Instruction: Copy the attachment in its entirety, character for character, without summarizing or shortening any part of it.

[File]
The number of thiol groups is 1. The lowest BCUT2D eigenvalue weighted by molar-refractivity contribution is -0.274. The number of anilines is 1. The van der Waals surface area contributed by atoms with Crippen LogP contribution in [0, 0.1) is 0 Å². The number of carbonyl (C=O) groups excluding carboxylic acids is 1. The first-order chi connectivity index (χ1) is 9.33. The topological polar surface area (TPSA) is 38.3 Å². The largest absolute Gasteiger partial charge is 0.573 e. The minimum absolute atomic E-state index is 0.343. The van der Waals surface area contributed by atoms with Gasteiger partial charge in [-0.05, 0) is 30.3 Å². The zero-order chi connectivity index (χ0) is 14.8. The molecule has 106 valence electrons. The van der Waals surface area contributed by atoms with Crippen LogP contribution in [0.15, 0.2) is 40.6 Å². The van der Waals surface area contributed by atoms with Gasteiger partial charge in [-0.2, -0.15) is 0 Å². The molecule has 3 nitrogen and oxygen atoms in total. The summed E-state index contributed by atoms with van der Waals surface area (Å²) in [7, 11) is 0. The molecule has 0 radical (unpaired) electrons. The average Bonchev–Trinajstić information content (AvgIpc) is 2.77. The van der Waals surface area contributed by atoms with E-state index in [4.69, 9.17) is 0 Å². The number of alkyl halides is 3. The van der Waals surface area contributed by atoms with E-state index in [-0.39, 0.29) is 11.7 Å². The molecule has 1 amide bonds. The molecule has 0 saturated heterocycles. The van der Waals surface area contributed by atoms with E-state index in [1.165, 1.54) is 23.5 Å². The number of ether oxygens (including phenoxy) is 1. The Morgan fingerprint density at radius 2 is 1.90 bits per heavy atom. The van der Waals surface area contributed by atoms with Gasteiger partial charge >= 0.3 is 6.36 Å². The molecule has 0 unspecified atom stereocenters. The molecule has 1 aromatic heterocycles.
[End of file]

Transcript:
The number of thiol groups is 1. The lowest BCUT2D eigenvalue weighted by molar-refractivity contribution is -0.274. The number of anilines is 1. The van der Waals surface area contributed by atoms with Crippen LogP contribution in [0, 0.1) is 0 Å². The number of carbonyl (C=O) groups excluding carboxylic acids is 1. The first-order chi connectivity index (χ1) is 9.33. The topological polar surface area (TPSA) is 38.3 Å². The largest absolute Gasteiger partial charge is 0.573 e. The minimum absolute atomic E-state index is 0.343. The van der Waals surface area contributed by atoms with Gasteiger partial charge in [-0.05, 0) is 30.3 Å². The zero-order chi connectivity index (χ0) is 14.8. The molecule has 106 valence electrons. The van der Waals surface area contributed by atoms with Crippen LogP contribution in [0.15, 0.2) is 40.6 Å². The van der Waals surface area contributed by atoms with Gasteiger partial charge in [-0.2, -0.15) is 0 Å². The molecule has 3 nitrogen and oxygen atoms in total. The summed E-state index contributed by atoms with van der Waals surface area (Å²) in [7, 11) is 0. The molecule has 0 radical (unpaired) electrons. The average Bonchev–Trinajstić information content (AvgIpc) is 2.77. The van der Waals surface area contributed by atoms with E-state index in [4.69, 9.17) is 0 Å². The number of alkyl halides is 3. The van der Waals surface area contributed by atoms with E-state index in [-0.39, 0.29) is 11.7 Å². The molecule has 1 amide bonds. The molecule has 0 saturated heterocycles. The van der Waals surface area contributed by atoms with E-state index in [1.165, 1.54) is 23.5 Å². The number of ether oxygens (including phenoxy) is 1. The Morgan fingerprint density at radius 2 is 1.90 bits per heavy atom. The van der Waals surface area contributed by atoms with Gasteiger partial charge >= 0.3 is 6.36 Å². The molecule has 0 unspecified atom stereocenters. The molecule has 1 aromatic heterocycles.